I got back last night from a trip to Greece, after spending a week participating in a transformative painting workshop on the island of Paros ( yes I know, I know … I’m blessed…) and then working in a community high up on Mount Pelion, for another week. Home of Chiron, the wounded healer, the mountain experience was in stark contrast to the island Paradise, but very valuable nevertheless.
I’m in a bit of a travel-weary fog, feeling really sensitized and touched by the experiences I’ve had, amazing people I’ve met and all I’ve learnt. I’m still contextualizing it all, so please forgive me if this month’s newsletter is a bit rambling.
The month starts with a full moon on the 2nd June in Sagittarius opposite the Sun, Mars and Mercury (retrograde) in Gemini, both squaring Neptune. This can make for some foggy, unclear, scrambled, communication – so do your best to converse with yourself and other with as much clarity as possible. We all want to reach our highest potential, to understand the truth about ourselves and our roles here on earth, but it seems a bit unclear. There may also be a cupful of jadedness, weariness or even a bit of blue thrown into the soup, but… Neptune opens the creative, intuitive gates, so find some time to be quiet, go within and let some inspiration drift up to the surface. Mercury turns direct on 13th June.
This full moon asks that we really notice what and how we’re thinking, feeling and communicating with ourselves and others.
Every single day on my trip, I was reminded of the importance of real conversation, which often goes way beyond words.
In the workshop I participated in, much of the conversation was completely non verbal – eyes meeting eyes, hands touching, bodies dancing – rendering words completely unnecessary. Most of us processed deeply and our facilitator, the magical Meera was often heard to say “No talking” , which allowed the real truth kernels and understanding to emerge, without interruption or going into the drama and the story.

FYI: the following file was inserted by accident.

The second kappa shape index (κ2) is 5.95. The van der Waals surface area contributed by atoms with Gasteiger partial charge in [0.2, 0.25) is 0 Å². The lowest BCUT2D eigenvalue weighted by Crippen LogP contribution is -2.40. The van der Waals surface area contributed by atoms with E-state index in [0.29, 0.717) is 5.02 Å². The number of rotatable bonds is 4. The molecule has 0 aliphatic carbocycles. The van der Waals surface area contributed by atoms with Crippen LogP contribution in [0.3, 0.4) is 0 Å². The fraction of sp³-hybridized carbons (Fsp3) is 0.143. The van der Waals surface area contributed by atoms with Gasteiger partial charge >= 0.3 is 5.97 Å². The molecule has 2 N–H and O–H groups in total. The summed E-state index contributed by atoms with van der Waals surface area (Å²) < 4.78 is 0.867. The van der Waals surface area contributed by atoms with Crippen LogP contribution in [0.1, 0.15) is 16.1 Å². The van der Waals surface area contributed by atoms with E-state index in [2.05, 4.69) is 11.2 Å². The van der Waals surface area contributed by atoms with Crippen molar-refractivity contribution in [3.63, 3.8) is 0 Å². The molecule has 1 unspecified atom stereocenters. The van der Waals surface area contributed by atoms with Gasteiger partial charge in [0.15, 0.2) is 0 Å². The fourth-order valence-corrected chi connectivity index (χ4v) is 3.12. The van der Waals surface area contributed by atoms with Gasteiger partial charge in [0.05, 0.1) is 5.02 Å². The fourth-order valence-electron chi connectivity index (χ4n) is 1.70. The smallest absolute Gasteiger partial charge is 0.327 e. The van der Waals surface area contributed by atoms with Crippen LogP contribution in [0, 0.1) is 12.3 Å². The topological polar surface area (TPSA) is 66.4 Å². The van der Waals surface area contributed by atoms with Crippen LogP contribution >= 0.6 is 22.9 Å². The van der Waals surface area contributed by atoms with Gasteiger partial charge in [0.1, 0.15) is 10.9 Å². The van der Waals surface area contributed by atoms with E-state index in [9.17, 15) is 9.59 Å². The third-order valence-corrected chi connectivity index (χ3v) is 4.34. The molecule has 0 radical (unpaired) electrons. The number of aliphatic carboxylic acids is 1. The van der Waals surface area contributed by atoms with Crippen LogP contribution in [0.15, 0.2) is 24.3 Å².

It is always a special privilege to be part of a group of people, who start off as complete strangers from all over the world and end up moving closer and closer together, in softening and acceptance. Sometimes not understanding each others languages actually helps to foster a deeper, unspoken understanding. Even outside of the workshops, travelling around and working in a country where a lot of people don’t speak English, prompted me to find ways of communicating, other than talking.
And then there are the words… harsh ones, gentle ones, wise ones…
One of the highlights at Pelion was spending a couple of days with David Whyte – (no… I’m afraid not in the flesh…) As I yanked deep roots out of the garden, I listened to (and wept at) his incredible words in a series called – the Five forms of Female Courage. A million thanks to my new and lovely friends Sue and Pete for knowing what it would mean to me and for lending me your Ipod. I laughed and cried and released, as his words reached deep into my heart and soul.
And friendship does the same … what a treasure it is. I am so grateful that I got to travel with my dear friend and soul sister Theresa – sharing the experience with you made it all the richer. And to all my friends – you know who you are – life would be very pale without you…. I did warn you that I was going to ramble.